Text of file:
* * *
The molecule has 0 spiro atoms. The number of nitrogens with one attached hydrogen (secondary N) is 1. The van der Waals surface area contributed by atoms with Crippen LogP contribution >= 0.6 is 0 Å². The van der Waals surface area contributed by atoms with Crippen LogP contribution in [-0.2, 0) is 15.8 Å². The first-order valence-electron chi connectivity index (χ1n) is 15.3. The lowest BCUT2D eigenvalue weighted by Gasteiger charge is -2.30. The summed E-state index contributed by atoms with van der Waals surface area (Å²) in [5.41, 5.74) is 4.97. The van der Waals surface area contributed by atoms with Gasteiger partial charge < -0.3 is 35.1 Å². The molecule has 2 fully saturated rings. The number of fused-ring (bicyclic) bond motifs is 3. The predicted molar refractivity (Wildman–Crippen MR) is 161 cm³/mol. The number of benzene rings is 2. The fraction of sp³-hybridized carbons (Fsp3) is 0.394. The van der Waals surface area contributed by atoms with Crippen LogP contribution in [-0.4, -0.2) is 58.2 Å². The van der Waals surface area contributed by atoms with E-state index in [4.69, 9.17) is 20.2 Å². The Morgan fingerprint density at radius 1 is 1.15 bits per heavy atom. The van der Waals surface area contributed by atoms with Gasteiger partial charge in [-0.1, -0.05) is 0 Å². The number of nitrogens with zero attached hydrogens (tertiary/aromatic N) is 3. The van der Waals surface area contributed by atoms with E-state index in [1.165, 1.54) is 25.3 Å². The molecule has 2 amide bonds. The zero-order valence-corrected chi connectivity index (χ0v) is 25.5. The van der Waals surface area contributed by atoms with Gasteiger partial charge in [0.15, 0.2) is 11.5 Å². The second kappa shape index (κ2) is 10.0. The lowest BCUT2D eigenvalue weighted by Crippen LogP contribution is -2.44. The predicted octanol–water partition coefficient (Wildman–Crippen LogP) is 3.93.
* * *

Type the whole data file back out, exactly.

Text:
The molecule has 0 spiro atoms. The number of nitrogens with one attached hydrogen (secondary N) is 1. The van der Waals surface area contributed by atoms with Crippen LogP contribution >= 0.6 is 0 Å². The van der Waals surface area contributed by atoms with Crippen LogP contribution in [-0.2, 0) is 15.8 Å². The first-order valence-electron chi connectivity index (χ1n) is 15.3. The lowest BCUT2D eigenvalue weighted by Gasteiger charge is -2.30. The summed E-state index contributed by atoms with van der Waals surface area (Å²) in [5.41, 5.74) is 4.97. The van der Waals surface area contributed by atoms with Gasteiger partial charge < -0.3 is 35.1 Å². The molecule has 2 fully saturated rings. The number of fused-ring (bicyclic) bond motifs is 3. The predicted molar refractivity (Wildman–Crippen MR) is 161 cm³/mol. The number of benzene rings is 2. The fraction of sp³-hybridized carbons (Fsp3) is 0.394. The van der Waals surface area contributed by atoms with Crippen LogP contribution in [-0.4, -0.2) is 58.2 Å². The van der Waals surface area contributed by atoms with E-state index in [4.69, 9.17) is 20.2 Å². The Morgan fingerprint density at radius 1 is 1.15 bits per heavy atom. The van der Waals surface area contributed by atoms with Gasteiger partial charge in [-0.1, -0.05) is 0 Å². The number of nitrogens with zero attached hydrogens (tertiary/aromatic N) is 3. The van der Waals surface area contributed by atoms with E-state index in [1.165, 1.54) is 25.3 Å². The molecule has 2 amide bonds. The zero-order valence-corrected chi connectivity index (χ0v) is 25.5. The van der Waals surface area contributed by atoms with Gasteiger partial charge in [0.15, 0.2) is 11.5 Å². The second kappa shape index (κ2) is 10.0. The lowest BCUT2D eigenvalue weighted by Crippen LogP contribution is -2.44. The predicted octanol–water partition coefficient (Wildman–Crippen LogP) is 3.93.